Wednesday, February 19, 2014

Wed Feb 19th Todays News

A momentous day, where former ALP parliamentary member and union leader Craig Thomson has been convicted of misusing union funds for whore-ing and inappropriate personal use. Apparently it was felt that his use of a union credit card to access porn in hotels was ok by members. That is how they expect their union dues to be spent. Also today, Peter Slipper's case is being heard. Queen Mary 2 docks in Sydney, as a powerful electrical storm approaches. Flannery said it would never rain again. It wasn't the only thing he got wrong. 

Today is a momentous day. Copernicus, Merle Oberon, Lee Marvin, Smokey Robinson, Seal and Lisa McCune were born on this day, providing eternal entertainment value to the reality challenged Sarah Hanson-Young. Edison patented the phonograph, allowing us to hear again Thomson's heartfelt protestations of innocence before parliament, which we now know were lies. It is the day Democrat FDR signed executive order 9066 so that anyone identified as Japanese was placed in a camp regardless of virtue. And the day GOP President Ford rescinded that executive order. A day of justice. Give thanks to someone born on this day. 
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Hatches
Happy birthday and many happy returns Stephanie AnnSylvia PhanMatthew TjongJacob BozdasSylvia Te and Jacki Bailey. Born on the same day, across the years, along with
Matches
Despatches
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The Craig Thomson charade is over

Miranda Devine – Tuesday, February 18, 2014 (8:10pm)

SO Craig Thomson is guilty. Surprise surprise. Now we can drop the whole farce of pretending we buy his ridiculous story that someone stole his credit card, misappropriated his driver licence, cloned his phone, forged his signature, and tried to set him up with prostitutes.

Icon Arrow Continue reading 'The Craig Thomson charade is over'
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If Iran is so evil, why this protest?

Andrew Bolt February 19 2014 (12:34pm)

I thought the “asylum seeker” unfortunately killed on Manus Island was actually seeking asylum from the wicked Iranian regime. So why this protest over his fate?
IRAN’S foreign ministry has reportedly summoned Australia’s ambassador to protest the death of an Iranian asylum-seeker during rioting on Manus Island...
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Bolt Report back - and bigger

Andrew Bolt February 19 2014 (11:59am)

The Twitterverse has exploded in rage, but I trust lovers of reason won’t be displeased:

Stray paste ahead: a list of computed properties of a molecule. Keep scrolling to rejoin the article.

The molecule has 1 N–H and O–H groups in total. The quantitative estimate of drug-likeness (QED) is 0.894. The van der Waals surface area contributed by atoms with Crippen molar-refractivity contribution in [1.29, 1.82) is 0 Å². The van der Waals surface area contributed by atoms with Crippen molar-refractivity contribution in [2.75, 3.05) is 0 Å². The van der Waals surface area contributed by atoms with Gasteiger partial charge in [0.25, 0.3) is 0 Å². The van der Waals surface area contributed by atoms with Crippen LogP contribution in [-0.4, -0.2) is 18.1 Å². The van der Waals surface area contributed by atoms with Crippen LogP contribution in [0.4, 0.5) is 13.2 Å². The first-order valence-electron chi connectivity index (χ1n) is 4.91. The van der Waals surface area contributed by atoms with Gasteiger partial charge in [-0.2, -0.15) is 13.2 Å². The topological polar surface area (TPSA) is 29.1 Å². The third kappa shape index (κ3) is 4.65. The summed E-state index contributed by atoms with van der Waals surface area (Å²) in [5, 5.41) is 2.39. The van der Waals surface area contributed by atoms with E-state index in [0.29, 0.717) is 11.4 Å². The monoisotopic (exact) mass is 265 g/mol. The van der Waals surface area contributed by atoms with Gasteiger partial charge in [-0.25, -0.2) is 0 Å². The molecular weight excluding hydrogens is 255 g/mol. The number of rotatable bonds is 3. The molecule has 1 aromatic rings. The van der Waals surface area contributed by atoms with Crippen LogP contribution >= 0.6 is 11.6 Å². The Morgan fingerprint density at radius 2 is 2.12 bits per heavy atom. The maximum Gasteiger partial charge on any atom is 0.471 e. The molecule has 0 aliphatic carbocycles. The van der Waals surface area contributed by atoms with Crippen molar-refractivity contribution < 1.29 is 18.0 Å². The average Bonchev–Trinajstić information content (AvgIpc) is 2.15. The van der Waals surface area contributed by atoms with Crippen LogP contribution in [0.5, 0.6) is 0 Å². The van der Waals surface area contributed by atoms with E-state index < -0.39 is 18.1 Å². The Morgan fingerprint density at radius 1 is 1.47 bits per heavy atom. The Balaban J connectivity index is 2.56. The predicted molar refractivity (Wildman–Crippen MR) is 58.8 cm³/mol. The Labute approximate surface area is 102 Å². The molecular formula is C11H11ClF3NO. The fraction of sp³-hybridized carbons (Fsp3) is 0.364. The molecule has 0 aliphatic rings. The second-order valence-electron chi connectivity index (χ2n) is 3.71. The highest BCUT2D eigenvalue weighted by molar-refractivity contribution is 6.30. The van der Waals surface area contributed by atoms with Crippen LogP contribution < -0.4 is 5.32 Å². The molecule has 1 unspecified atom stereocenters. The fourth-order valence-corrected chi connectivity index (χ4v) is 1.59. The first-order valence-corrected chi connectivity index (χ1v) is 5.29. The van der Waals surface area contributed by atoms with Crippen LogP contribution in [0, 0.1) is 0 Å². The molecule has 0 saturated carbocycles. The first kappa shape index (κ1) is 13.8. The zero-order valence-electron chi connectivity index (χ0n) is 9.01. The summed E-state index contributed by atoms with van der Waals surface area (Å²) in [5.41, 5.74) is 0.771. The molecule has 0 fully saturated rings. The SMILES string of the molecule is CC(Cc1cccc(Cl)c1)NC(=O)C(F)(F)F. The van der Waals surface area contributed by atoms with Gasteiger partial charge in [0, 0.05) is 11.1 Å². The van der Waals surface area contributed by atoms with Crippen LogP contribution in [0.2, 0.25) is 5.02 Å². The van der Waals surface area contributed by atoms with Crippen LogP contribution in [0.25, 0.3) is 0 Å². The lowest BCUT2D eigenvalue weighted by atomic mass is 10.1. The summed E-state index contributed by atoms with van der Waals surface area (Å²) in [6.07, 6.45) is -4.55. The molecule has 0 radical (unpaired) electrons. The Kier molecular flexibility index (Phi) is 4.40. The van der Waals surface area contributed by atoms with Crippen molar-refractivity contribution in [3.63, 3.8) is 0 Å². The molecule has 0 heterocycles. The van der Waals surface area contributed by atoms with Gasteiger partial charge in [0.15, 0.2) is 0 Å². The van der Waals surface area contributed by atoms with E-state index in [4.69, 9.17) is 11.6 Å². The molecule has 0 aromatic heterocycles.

NEWS Corp Australia columnist Andrew Bolt is being given more airtime with his Network Ten show to double in length to one hour when it returns on March 2. 

The new-look The Bolt Report will include a new segment, called News Watch, which promises “to put the media under genuine scrutiny”.
The fun starts at 10am and 4pm on Sunday, March 2.
I believe this is meant to be a complaint, but I shall treat it as a request:
image
Among the guests for the first show: Peter Costello, Michael Costa and Gerard Henderson.  We have invited Bill Shorten to come on the show on the very near future, of course, and hope the old Labor ban is lifted. I did think it counter-productive.  
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Freedom-loving fox in ABC Lateline’s henhouse

Andrew Bolt February 19 2014 (11:50am)

Tim Wilson, being a classical liberal rather than of the Left, gets a hostile introduction from the ABC’s Lateline, which normally treats “human rights” advocates with the most studied respect:
MARGOT O’NEILL, REPORTER: ....A former media commentator specialising in trade and climate change for the free market think tank the Institute of Public Affairs, he has no conventional professional human rights experience.
What on earth is a “conventional professional human rights experience”? What was the “conventional professional human rights experience” of Race Discrimination Commissioner Tim Soutphommasane, a former Labor staffer? 
Fuming Leftists are interviewed, making ludicrous analogies that, if they had any merit, could be equally applied to Soutphommasane but were not:
BEN SAUL, UNIVERSITY OF SYDNEY: I think the process for his appointment was not fair or open or transparent. ... You can’t just have opinions about human rights, in the same way that I wouldn’t be appointed Chief Medical Officer of the Commonwealth just because I’ve got opinions about hospitals.
The interviewer then starts with a hostile question containing a strange non sequitur:
EMMA ALBERICI, PRESENTER:  ...: Do the other commissioners have any reason to fear your appointment, given that 12 months ago the IPA was actually calling for the abolition of the Human Rights Commission?
How would the views of some IPA members (not Wilson himself) on the abolition of the HRC make Wilson’s appointment to that body something to “fear”?
EMMA ALBERICI: Well, can we just talk about - just so that we can really understand your position here, ...
Who is this “we”, Emma? Who is this “we” that demands to be reassured?
And then a string of questions such as this, showing just where the ABC sides:
EMMA ALBERICI: But your view presupposes a level playing field, where in fact it becomes survival of the fittest, doesn’t it?
Just nail him:

EMMA ALBERICI: But if I could just get - that’s all hypothetical. But as the law currently stands, I just want to pin you on this matter, particularly: is it discriminatory, in your view?
And then almost a gasp of surprise at the audacity of freedom:
EMMA ALBERICI: OK. Well this is the Attorney-General’s view. He wants to abolish Section 18C of the [Racial Discrimination Act] ...
TIM WILSON: Well he’s actually said he’s going to - looking to change it.
EMMA ALBERICI: Changing it.
TIM WILSON: I want full repeal.
EMMA ALBERICI: Pardon?
UPDATE
Reader Stephen Dawson: